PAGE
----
Mr. Martin discussed the memoir on set on a recent Friday when the script called for Clouseau to marry his colleague Nicole (played, as in the first film, by Emily Mortimer) at a ceremony conducted by John Cleese as Chief Inspector Dreyfus. His wedding uniform consisted of red-striped trousers and a tunic with epaulets the size of scrub brushes, which kept getting knocked off as Mr. Martin walked through the trailer door.

“I’m not used to ones this big,” he apologized to the wardrobe assistant, who sewed them back on.

Mr. Martin’s career as a stand-up comedian lasted roughly 18 years, from the early 1960s when he was performing sketches at the Bird Cage Theater at Knott’s Berry Farm in California, to 1981, when he was the most successful comic in America. He had such a following that, wearing a mock arrow through his temples, he could, and did, lead audiences out of the theater and ask them to pick him up and pass him over their heads. He made so much money that, as he used to say, he could afford a gasoline-powered turtleneck sweater. In a foreword to “Born Standing Up,” he notes, “In a sense this book is not an autobiography but a biography, because I am writing about someone I used to know.”

He says now that that part of his life seems part of another era, almost ancient history. Recently he came across a photograph of the sign outside the Bird Cage, which he had with him in the trailer: It says, “World’s Greatest Entertaiment.”

“Look at that,” he said, pointing to the missing n. “I don’t think anyone ever noticed.”

The book came about, Mr. Martin said, because he felt the urge to write something, and following his two best-selling novellas, “Shopgirl” and “The Pleasure of My Company,” he had temporarily run out of characters and ideas. “It’s the old adage: write what you know,” he said. “I realized that I had had this unique experience, and then I happened to see the show ‘Jersey Boys,’ which reminded me that it’s the years before you make it that are interesting. And then it all seemed navigable to me. I always like to begin with an ending, and I had one: it was when I quit stand-up.”

Mr. Martin, who says he is “neurotically punctual” about turning up at the set, had to break off so he could head over to the Sûreté for his wedding. He crossed a parking lot, entered the warehouse and made his way through castoff scenery (bushes, walls, a giant backdrop of the Eiffel Tower) to the Chief Inspector’s Office, already packed with dignitaries, including the pope.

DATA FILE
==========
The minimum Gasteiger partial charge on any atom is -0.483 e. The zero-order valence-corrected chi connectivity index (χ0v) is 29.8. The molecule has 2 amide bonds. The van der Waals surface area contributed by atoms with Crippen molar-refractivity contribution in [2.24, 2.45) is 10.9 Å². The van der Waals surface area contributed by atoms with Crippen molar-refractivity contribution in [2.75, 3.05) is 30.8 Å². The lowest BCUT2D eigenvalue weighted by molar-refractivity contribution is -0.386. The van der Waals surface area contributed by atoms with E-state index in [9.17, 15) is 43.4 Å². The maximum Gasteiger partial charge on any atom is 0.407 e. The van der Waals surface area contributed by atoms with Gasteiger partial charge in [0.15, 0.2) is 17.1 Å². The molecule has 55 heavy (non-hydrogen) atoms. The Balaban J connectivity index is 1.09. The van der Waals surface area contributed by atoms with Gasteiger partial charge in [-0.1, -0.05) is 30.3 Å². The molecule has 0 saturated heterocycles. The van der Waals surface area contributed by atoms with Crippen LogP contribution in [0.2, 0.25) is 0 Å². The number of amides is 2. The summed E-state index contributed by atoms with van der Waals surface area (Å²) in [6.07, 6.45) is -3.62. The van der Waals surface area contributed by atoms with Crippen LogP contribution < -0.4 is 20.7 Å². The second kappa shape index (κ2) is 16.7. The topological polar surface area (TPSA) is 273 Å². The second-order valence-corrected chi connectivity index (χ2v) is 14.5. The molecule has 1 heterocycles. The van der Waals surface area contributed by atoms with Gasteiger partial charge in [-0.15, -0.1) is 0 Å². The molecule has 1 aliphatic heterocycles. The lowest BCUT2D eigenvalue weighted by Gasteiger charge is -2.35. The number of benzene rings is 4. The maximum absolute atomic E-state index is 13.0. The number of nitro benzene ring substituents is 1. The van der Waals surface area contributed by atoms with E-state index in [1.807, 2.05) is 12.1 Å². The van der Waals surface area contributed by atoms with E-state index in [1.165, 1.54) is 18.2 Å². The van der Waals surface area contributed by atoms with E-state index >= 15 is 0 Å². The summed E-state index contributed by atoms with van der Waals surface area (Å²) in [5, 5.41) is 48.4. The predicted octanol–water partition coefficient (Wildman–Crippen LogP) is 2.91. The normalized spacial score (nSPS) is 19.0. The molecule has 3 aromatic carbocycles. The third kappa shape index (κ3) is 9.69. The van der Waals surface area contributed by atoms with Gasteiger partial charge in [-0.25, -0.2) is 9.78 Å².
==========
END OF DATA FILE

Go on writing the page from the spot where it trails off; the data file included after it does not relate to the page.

A makeup assistant dabbed powder on Mr. Martin’s forehead and fussed with his hair; another groomed his mustache with a tiny comb, and then Mr. Martin took his place at the front of the room. A bell rang, the cameras rolled, and as Ms. Mortimer, in a strapless gown, walked toward him up the aisle, a little leer crept over Mr. Martin’s face, and he gave a shudder of pleasure and pomposity. He half-turned to whisper something to Mr. Cleese, and his voice came out in that famously fractured French accent, with gargling r’s, and vowels so ripe they lingered in the air like little zeppelins.

“I really like the collegiality of movies,” Mr. Martin said, back in his trailer, and speaking unaccented English again. He insisted that he didn’t miss stand-up. “It’s really, really hard,” he said. “The solitude, the traveling, the sense that every night you’re being judged.”

The appeal of writing, he added, was that “I feel like I can get to the point where I know I did the best I can. I really love the sense of finality in writing, the sense of getting it right in a way that only I can know about. In comedy, if they’re not laughing, there’s no doubt.”

In the book Mr. Martin describes a career that seems more accidental than ordained, the story less of an irrepressible, Mel Brooksian sort of funnyman than of a shy, introspective young man looking to find a place for himself. He grew up, in a not terribly happy family, in Orange County, Calif. For most of his childhood, he and his father, a failed actor, barely spoke. Like a lot of sensitive, gifted boys — Johnny Carson and Woody Allen, for example — he drifted into magic.

His early acts were a hodgepodge — some juggling, some magic, some balloon tricks, some banjo-playing — and to a great extent his style remained eclectic, with the crucial addition of irony; the act became in some ways the parody of an act, with no punch lines, and audiences found it even funnier.

“It was a great discovery,” Mr. Martin said. “There I was making fun of what I was doing, and yet I was still getting to do it.”